Nancy Paul npaulvisualart.com
OKWA Why Paint? June - August 2021 Art Noise Gallery
Making art happens in many ways. OKWA members are sculptors, printmakers, textile artists, photographers – and painters. Why does an artist choose one medium over another? What is it about paint that attracts so many of us?
Asking a painter “why paint?” is the same as asking, why art? Asking an artist who uses various media “why (use) paint?” is more specific but no less compelling. The question encompasses the artist's reasons both for making art and for choosing paint to do so.
The question “Why paint?” is anything but new. In 1839, the French painter Paul Delaroche supposedly declared “From today, painting is dead” after seeing a daguerreotype for the first time. Kenneth Clarke and Herbert Read famously debated the relevance of painting in the modern world a century later.
The question “Why paint?” would surface again and again in the decades following that debate. After a period of conceptual and minimalist art, the 1981 exhibition A New Spirit in Painting at London’s Royal Academy of Arts reasserted the centrality of painting. In 1992, a Chicago exhibit of eight painters addressed the challenge represented by digital technologies: “Why does painting persist when making extraordinary images has never been technically easier?"
The relevance of painting continues to be questioned in the 21st century. Why Painting Still Matters was the subject of a show at The Tate in 2013. The idea for an OKWA show framed around the question “Why paint” came up in early 2020, coincidentally at the time of another London exhibit titled (echoing the 1981 show) Return of the Spirit of Painting.
What does paint do for you in your expression? Why do you choose it rather than another medium? Why paint? OKWA members have responded and their work is on exhibit here at The Art Noise Gallery until 07 August 2021.
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Art Noise Gallery, Kingston ON
02 July - 06 August 2020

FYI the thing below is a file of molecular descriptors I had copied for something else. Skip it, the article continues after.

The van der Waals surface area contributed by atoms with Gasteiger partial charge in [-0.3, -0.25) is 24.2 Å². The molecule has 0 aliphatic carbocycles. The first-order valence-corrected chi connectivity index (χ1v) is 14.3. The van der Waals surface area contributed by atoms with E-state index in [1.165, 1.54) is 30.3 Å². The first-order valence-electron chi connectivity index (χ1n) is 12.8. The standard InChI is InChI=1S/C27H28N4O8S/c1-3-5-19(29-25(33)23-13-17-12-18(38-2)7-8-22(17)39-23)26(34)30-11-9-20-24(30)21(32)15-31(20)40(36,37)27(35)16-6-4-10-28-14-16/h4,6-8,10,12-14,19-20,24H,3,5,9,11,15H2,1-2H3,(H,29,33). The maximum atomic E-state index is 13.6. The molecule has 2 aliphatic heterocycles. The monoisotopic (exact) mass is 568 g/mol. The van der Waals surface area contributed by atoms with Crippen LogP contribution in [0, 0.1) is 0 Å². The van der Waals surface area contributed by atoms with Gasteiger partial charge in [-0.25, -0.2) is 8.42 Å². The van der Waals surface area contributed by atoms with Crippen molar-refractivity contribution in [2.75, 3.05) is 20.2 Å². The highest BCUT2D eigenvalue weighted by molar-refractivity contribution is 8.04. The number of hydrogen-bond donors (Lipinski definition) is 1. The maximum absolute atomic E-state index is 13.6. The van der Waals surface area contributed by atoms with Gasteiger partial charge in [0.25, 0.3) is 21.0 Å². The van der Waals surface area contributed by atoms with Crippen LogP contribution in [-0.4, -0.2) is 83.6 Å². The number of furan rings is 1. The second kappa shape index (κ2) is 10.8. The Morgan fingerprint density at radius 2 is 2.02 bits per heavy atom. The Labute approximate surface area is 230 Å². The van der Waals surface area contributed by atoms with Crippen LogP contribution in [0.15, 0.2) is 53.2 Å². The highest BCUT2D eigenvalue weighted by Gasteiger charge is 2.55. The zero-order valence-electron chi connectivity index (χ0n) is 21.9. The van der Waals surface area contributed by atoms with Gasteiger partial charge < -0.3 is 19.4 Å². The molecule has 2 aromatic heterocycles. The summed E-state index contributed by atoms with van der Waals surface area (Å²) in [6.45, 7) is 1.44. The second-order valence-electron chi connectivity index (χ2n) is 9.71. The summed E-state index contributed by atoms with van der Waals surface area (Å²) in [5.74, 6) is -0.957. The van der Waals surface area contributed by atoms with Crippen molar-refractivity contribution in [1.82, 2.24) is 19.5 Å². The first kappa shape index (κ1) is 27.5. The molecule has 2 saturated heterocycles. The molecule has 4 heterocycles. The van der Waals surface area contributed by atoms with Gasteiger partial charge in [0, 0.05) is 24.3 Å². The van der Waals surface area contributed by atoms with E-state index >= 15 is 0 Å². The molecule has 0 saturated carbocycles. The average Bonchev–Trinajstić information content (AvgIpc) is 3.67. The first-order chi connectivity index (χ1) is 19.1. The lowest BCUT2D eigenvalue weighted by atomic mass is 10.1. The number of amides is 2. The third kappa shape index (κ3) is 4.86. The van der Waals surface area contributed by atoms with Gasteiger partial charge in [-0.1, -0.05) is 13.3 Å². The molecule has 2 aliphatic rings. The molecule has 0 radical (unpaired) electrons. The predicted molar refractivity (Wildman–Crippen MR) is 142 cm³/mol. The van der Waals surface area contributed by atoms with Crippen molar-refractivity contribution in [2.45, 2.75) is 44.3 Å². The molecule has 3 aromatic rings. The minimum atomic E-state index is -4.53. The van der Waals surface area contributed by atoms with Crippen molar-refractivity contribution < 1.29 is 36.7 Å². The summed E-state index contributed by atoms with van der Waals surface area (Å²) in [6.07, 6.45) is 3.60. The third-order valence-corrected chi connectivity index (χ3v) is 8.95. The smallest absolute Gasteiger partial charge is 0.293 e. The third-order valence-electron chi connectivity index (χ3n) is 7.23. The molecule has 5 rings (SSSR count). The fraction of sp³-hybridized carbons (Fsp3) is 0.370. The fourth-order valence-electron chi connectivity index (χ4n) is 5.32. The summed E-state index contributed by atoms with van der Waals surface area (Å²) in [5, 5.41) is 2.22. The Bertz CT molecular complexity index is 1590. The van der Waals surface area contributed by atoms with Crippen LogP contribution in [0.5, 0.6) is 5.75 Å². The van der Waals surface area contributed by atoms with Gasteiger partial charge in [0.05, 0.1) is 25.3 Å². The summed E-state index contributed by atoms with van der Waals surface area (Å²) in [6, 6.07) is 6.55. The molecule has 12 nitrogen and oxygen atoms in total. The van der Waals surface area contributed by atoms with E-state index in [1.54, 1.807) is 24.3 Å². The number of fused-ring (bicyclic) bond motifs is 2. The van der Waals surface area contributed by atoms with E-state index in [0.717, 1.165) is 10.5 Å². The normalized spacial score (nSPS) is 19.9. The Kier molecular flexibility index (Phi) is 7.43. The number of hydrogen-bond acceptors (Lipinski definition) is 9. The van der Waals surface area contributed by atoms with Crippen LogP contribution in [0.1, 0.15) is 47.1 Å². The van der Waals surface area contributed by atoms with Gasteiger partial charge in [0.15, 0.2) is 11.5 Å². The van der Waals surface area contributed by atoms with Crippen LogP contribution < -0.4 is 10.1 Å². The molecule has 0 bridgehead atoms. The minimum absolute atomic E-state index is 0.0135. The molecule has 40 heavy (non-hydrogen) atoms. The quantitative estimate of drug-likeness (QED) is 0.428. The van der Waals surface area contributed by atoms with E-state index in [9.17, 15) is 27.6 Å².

Despite overwhelming evidence of crises from climate change to social injustice to pandemic, many governments around the world seem unable/unwilling to act even as democracy is under threat and truth-telling stifled. Individuals feel powerless to enact change.
As Shakespeare's Lear knows, the naked body is an enduring symbol of human vulnerability and helplessness; it can also, however, represent beauty, grace and love, an aesthetic of salvation. The female nude for me is at once surrogate seeker of truth and object of scrutiny. In my work the female figure is both self and other; she represents communication and compassion.
Time/Lines is about my search for understanding and hope. Time attempts perspective and philosophizes from a distance, while Lines finds energy in the rhythms and routines of daily life.
The Seasons series is a project I started 40 years ago and brought to a close just this year. In these large canvases the figure is solitary and self-absorbed; she is at once dominant in brooding presence and withdrawn in mood, wrapped in uncertainty.
“Dreaming ICU”, the Winter 2020 piece which closes the series, is anomalous in that the figure is inconspicuous. This work ties in to my Nereids sequence of paintings wherein a tiny pair of figures – their size symbolizing the humility needed to connect – explore distant lands and seas, real and imagined.
Life drawing is essential to my art. I need these sessions to loosen my hand and free my mind; if I go too long without them, my work tightens. With each one I generate numerous drawings and paintings which accumulate in a drawer, although in many ways they represent my best work.
For this show I mounted them on panels treated with coloured gesso rather than confine them in frames, in some cases exploring further with paint to develop an inherent complexity of expression. Lines celebrates especially the gesture drawings, those 30-second sketches done before longer poses; they have the vitality, purpose, direction to inspire us now.